Friday, April 13, 2012

The 4 R's - Nutrient Stewardship

If you have been paying attention to nutrient management in agriculture over the past few years then you have likely heard about "the 4 R's". 
Right fertilizer source at the..... Right rate, at the.... Right time and in the..... Right place.

State of the art devices help farmers to monitor nutrient applications.

This is a simple way that reminds us that appropriate utilization of nutrients such as nitrogen, phosphorus, and potassium is more complex than simply how many pounds per acre were applied.  Nutrient management can be a real challenge in agriculture, homeowners, golf courses, any type of entity managing open lands due to weather and climate fluctuations, soil variability, and environmental/social sensitivities.  

Soil nutrient needs are tested and mapped;
this aids with application recommendations.
This is a really important issue that is regularly misunderstood.  Nutrient management is complex and is difficult to summarize into simple soundbytes and requires years of experience to properly implement.  Let's take nitrogen for example, nitrogen changes molecular forms regularly in nature and some forms are what plants(corn, lawn grass, trees, etc.) want, some not; some forms of nitrogen turn into gas easily and simply become part of our air and many forms easily move whereever the water flows.  Tricky isn't it? efficiently nitrogen is utilized in nature, on your lawn, and in the farm field depends on your ability to predict the weather (meteorologist anyone?), determine if your vegetation/plants are/will be at a stage which they need nitrogen (agronomist/plant biochemist anyone?), and what form would be best to select for application based on those previous factors (yikes!).  Did I mention that nitrogen is expensive, so you really don't want to get this wrong or it will be painful on the pocketbook!  And of course an over-abundance nitrogen in our aquatic ecosystems can be detrimental in many ways too.  Lastly, in agriculture without the addition of vital nutrients, crop yields would be poor and declining, leading to serious food security concerns in the future.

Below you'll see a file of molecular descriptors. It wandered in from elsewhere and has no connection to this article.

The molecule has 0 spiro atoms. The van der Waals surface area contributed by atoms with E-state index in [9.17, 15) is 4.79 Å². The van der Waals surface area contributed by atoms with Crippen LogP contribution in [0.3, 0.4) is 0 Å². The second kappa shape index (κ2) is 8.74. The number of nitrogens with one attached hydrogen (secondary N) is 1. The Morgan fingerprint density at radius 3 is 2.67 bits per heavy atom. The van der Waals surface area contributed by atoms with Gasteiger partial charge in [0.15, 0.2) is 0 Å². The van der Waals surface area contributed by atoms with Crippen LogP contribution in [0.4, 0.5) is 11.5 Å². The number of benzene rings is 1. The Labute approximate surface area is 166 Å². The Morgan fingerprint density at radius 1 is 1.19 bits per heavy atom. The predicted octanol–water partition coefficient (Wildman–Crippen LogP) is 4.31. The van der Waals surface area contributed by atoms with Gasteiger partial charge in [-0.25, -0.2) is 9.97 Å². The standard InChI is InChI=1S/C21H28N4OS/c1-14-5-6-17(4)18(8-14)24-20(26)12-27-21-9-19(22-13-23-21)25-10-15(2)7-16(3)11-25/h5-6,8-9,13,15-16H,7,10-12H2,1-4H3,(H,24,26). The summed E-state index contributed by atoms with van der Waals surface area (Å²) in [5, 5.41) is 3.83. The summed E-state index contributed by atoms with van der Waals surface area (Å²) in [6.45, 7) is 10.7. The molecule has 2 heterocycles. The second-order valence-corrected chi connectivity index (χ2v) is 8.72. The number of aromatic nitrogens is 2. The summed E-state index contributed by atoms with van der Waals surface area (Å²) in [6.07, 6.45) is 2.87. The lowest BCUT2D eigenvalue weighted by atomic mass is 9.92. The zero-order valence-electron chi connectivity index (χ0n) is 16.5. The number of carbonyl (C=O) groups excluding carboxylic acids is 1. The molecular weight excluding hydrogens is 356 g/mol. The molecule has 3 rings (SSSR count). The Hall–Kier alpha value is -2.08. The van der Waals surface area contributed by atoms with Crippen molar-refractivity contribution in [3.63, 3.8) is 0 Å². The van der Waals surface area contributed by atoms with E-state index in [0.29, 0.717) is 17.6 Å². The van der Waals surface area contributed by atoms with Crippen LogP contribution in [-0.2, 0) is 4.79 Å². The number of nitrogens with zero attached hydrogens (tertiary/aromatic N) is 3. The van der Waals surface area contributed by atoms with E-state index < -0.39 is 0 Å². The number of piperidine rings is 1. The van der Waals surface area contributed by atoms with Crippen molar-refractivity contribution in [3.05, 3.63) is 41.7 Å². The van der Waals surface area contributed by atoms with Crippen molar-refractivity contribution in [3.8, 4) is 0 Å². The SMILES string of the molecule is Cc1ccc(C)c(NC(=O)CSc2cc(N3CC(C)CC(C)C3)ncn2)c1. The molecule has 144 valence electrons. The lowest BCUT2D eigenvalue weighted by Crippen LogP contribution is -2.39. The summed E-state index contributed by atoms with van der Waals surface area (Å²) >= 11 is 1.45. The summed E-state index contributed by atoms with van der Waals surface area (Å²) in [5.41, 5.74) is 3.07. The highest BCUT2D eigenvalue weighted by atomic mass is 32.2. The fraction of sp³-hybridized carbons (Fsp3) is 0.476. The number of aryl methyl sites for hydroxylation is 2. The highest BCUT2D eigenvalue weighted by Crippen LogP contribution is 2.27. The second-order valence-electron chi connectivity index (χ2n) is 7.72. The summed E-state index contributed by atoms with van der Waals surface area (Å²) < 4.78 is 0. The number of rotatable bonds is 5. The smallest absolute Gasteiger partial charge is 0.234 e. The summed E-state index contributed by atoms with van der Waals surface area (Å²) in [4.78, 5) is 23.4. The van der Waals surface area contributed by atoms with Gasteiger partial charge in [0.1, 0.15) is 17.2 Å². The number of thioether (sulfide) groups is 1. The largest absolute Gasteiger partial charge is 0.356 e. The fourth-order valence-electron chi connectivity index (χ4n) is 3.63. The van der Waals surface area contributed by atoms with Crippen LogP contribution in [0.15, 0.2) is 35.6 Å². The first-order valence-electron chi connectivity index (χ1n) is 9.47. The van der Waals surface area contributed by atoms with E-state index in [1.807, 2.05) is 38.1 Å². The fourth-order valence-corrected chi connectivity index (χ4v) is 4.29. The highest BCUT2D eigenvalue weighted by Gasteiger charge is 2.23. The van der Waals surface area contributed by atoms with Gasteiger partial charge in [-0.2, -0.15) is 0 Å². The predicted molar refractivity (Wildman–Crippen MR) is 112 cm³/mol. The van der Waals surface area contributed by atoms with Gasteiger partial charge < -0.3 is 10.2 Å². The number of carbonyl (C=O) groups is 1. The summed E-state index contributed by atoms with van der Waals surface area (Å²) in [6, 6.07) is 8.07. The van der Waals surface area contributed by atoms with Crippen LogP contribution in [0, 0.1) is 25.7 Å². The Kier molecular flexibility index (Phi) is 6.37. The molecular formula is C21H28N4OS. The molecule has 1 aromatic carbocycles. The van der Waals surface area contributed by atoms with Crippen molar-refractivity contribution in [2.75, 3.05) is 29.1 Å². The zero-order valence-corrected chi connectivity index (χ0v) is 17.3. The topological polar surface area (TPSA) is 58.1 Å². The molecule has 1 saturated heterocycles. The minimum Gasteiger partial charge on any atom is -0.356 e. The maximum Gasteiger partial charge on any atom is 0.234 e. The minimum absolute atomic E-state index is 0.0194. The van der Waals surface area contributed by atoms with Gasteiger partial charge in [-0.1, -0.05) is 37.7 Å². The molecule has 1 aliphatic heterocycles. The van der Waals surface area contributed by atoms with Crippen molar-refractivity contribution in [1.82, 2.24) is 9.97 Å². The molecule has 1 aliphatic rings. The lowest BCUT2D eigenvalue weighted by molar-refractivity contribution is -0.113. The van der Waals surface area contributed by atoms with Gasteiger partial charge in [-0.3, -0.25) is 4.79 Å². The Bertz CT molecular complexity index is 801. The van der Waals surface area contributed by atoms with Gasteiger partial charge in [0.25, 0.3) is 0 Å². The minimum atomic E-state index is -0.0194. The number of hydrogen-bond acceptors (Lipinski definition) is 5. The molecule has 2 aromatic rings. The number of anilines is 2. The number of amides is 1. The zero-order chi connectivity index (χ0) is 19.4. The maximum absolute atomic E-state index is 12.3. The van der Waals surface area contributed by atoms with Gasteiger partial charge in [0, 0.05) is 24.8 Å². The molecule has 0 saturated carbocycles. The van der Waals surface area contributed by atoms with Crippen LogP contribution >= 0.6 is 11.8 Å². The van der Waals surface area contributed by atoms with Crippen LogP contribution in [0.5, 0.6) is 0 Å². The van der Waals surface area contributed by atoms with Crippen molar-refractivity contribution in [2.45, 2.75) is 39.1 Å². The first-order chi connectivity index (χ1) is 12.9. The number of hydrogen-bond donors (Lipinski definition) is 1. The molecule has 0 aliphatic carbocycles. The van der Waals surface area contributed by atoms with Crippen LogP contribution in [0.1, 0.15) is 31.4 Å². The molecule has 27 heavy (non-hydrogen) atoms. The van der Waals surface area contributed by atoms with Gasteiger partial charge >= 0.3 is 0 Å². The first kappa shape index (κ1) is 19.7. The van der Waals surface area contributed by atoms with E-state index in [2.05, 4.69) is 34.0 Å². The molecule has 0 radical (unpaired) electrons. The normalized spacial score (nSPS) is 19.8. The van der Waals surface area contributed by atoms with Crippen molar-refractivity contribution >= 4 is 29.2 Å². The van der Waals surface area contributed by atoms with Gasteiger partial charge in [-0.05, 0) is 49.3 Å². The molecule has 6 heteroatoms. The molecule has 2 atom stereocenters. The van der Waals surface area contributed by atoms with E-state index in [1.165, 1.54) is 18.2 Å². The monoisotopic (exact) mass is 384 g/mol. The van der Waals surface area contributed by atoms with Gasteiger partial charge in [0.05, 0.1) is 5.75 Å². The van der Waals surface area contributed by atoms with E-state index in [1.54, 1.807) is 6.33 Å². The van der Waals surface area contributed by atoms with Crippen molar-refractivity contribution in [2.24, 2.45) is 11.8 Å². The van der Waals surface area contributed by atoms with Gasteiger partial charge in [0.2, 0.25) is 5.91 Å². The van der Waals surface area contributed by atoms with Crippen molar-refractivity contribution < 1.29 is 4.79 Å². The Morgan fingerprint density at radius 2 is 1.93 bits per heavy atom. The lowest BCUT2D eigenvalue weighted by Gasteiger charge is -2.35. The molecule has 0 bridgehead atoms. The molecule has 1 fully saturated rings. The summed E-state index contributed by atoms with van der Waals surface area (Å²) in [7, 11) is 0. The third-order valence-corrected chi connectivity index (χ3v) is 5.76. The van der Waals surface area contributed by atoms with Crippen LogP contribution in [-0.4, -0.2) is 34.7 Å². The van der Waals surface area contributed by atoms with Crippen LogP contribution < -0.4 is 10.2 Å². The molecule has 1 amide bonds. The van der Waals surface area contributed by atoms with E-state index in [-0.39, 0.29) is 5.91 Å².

Here are more details about the 4 R's nutrient stewardship initiative:  The Fertilizer Institute (TFI) has been working collaboratively with the International Plant Nutrition Institute (IPNI), the International Fertilizer Industry Association and the Canadian Fertilizer Institute (CFI) to advance the 4R nutrient stewardship initiative. Two goals within the initiative include establishing 4Rs as a recognizable strategy for economic, social, and environmental sustainability and expanding the adoption of 4R nutrient stewardship as well as the awareness of these efforts to federal and state program officials.

Some conservation best management practices that Todd Welch, a 4 R's Advocate from Lafayette, IN utilizes on his farm to better ensure efficient use of nutrients.

• Utilize grid soil samples to create management zones
• Use manure nutrients from the hog operation to meet a fraction of fertilizer needs by applying to acres most in need of P and K
• Utilize Phytase in feed rations to improve phosphorus efficiency in the animal diet
• Utilize amendment to increase availability of P and K throughout the crop year
• Account for manure nutrients and adjust levels of commercial fertilizer to meet remainder of plants’ needs
• Utilize variable rate technology to apply commercial fertilizer
• Split apply nitrogen in fall and spring to reduce losses
• Incorporate nitrogen stabilizer with fall ammonia application to reduce losses
• Utilize in-season tissue sampling to obtain a snapshot of plant nutrient needs
• Utilize post-season stalk tests to evaluate nitrogen utilization
• Implement minimum tillage to help build and maintain organic residue
• Plant cover crops to generate organic matter, improve soil tilth, reduce compaction and improve
nitrogen management
• Enhance water management through utilization of waterways and tile control
• Install a precision planter system for better seed placement and spacing

What Todd says about the 4Rs: “Our farming operation firmly believes that the proper use of organic and commercial fertilizer is not only vital to our operation, but also economical and environmentally friendly to our natural resources”.

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